Wednesday, February 10, 2021


While the presentation is from another era and sounds a little hokey, it's actually pretty good advice.  And fun.

We think of the decade before we were born as so ancient when we are young ourselves. But the arithmetic tells me this is darn close to my era.


RichardJohnson said...

While the presentation is from another era and sounds a little hokey, it's actually pretty good advice. And fun.

That is what a teenager circa 2013- in the teens of this century- found out about a book for teens published 6 decades before.

Maya Van Wagenen read a book by Betty Cornell, a former beauty queen: Betty Cornell’s Teen-Age Popularity Guide, published in 1951. Maya's father had bought the book in a thrift store years ago, and brought the book home as the result of an office clean-up.
Maya, then in 8th grade, decided to read a chapter a month and put into practice the advice the book gave, and write up the results. (Her mother made the suggestion.)

She expected minimal results from following the advice in the book-what good will come about from following advice on how to comb your hair- but was pleasantly surprised. Following advice in the book got her out of her comfort zone. Following some of the grooming and wardrobe suggestions got her responses that, while she may not have always like the responses, taught her that she could cope pretty well with the responses. The feedback she got also presented her with interactions she ordinarily wouldn't have gotten encouraging an introvert to become more outgoing. The book suggested that she initiate conversations with schoolmates she ordinarily wouldn't have conversed with. She found out that she could handle such interactions, and became more confident.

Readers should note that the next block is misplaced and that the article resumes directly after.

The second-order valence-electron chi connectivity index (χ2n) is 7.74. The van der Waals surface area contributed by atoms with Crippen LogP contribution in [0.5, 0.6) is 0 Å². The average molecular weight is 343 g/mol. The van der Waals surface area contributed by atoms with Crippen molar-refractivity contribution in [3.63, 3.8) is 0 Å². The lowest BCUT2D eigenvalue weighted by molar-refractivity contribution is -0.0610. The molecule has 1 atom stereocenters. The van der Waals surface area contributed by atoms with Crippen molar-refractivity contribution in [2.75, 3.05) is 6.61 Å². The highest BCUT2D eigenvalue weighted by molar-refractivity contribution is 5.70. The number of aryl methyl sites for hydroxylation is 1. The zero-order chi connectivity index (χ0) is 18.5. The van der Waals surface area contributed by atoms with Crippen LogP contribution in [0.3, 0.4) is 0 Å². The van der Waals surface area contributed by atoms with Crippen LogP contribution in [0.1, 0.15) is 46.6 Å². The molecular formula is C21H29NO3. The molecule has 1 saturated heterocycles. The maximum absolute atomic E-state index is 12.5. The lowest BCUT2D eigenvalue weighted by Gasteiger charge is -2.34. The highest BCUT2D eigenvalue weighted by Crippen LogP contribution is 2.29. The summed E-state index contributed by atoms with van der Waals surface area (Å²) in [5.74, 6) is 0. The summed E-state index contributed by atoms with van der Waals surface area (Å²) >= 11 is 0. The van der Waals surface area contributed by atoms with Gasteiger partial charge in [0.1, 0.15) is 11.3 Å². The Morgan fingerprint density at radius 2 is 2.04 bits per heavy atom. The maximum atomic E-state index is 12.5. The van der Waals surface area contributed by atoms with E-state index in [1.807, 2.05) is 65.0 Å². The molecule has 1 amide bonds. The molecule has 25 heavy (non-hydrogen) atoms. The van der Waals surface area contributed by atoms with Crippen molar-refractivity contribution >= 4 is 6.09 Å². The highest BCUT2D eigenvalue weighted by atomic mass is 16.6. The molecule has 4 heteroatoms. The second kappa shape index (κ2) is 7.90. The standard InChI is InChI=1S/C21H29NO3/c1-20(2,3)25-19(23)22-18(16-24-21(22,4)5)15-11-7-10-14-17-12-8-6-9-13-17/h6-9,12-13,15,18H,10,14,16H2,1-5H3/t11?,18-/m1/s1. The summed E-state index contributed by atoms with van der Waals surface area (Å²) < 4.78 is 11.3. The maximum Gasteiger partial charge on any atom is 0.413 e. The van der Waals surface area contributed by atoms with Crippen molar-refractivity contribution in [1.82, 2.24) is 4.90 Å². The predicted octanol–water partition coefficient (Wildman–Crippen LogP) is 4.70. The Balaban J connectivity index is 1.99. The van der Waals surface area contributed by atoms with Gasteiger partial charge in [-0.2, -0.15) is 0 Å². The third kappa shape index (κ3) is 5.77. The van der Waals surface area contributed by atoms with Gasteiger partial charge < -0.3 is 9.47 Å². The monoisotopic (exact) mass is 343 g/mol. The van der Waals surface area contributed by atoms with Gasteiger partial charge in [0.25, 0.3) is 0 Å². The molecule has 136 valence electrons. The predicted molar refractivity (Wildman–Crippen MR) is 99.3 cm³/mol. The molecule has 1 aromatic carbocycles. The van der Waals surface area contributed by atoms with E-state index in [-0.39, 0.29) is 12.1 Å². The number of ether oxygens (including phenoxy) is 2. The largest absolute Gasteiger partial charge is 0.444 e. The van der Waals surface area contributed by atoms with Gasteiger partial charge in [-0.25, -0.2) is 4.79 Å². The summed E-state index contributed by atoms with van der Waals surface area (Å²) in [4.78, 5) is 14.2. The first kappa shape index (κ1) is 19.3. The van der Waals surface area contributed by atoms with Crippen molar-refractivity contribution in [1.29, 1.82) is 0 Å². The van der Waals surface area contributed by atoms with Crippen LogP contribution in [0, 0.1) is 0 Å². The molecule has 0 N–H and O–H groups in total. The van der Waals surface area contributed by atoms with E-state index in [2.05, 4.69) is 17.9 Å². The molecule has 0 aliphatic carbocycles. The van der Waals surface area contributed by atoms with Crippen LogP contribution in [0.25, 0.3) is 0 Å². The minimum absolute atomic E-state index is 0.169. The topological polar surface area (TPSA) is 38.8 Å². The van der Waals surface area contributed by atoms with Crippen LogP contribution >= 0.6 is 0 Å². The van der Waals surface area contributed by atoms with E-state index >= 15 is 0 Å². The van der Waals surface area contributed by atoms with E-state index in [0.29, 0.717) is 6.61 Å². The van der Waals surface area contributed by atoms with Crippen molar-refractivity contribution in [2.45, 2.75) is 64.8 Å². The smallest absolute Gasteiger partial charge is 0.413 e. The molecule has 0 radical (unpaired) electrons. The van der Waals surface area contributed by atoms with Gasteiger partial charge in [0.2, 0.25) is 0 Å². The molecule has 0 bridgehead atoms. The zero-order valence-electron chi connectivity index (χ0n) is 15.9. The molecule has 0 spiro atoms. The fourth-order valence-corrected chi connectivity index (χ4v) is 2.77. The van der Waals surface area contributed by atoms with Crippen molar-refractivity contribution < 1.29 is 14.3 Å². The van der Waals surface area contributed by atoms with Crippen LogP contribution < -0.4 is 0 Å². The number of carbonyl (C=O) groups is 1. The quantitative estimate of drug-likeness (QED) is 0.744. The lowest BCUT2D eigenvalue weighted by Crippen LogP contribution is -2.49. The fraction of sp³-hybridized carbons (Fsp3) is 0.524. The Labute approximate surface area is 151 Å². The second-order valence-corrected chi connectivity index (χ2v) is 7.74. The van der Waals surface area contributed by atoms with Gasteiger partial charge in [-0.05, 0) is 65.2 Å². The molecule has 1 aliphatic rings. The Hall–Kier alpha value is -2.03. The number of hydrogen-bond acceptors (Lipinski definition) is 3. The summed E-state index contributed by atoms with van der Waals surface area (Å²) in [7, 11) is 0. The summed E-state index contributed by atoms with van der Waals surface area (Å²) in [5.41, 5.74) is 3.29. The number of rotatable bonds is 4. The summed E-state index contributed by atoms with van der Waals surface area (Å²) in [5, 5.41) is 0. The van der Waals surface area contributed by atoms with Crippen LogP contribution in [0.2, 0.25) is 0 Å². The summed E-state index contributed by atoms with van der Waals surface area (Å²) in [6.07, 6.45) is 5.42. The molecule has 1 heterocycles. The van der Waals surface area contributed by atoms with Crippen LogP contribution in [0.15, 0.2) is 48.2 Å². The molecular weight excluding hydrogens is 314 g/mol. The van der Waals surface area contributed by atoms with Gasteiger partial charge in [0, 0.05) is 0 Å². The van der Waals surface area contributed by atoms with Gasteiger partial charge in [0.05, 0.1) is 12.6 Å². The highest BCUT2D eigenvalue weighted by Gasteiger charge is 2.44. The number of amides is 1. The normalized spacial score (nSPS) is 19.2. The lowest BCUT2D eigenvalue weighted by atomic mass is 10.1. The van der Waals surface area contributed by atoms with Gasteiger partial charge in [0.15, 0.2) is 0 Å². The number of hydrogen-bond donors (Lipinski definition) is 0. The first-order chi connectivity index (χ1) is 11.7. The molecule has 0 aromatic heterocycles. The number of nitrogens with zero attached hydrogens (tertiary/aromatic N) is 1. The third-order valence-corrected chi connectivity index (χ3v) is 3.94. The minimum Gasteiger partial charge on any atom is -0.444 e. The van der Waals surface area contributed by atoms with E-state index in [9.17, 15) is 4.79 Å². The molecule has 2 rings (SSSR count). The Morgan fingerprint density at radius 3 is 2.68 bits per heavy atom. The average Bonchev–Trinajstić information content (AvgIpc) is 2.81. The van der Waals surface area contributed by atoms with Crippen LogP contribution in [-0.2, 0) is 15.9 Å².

She wrote a book about her year: Popular: Vintage Wisdom for a Modern Geek.
It's a good read.

dmoelling said...

The old corny CORONET and Jack Handy films for students were easy to laugh at but they were careful to have good solid advice. They also did series on parts of the economy. I remember they even did one on "Truck Farmers" with migrant (poor white people) workers. They didn't mock anyone just talked about how they worked and how important the work was to society.

The teacher didn't need to take them that seriously but by not having to make the lesson herself, made it more palatable to students. They reinforced things you hopefully learned at home, church and other places.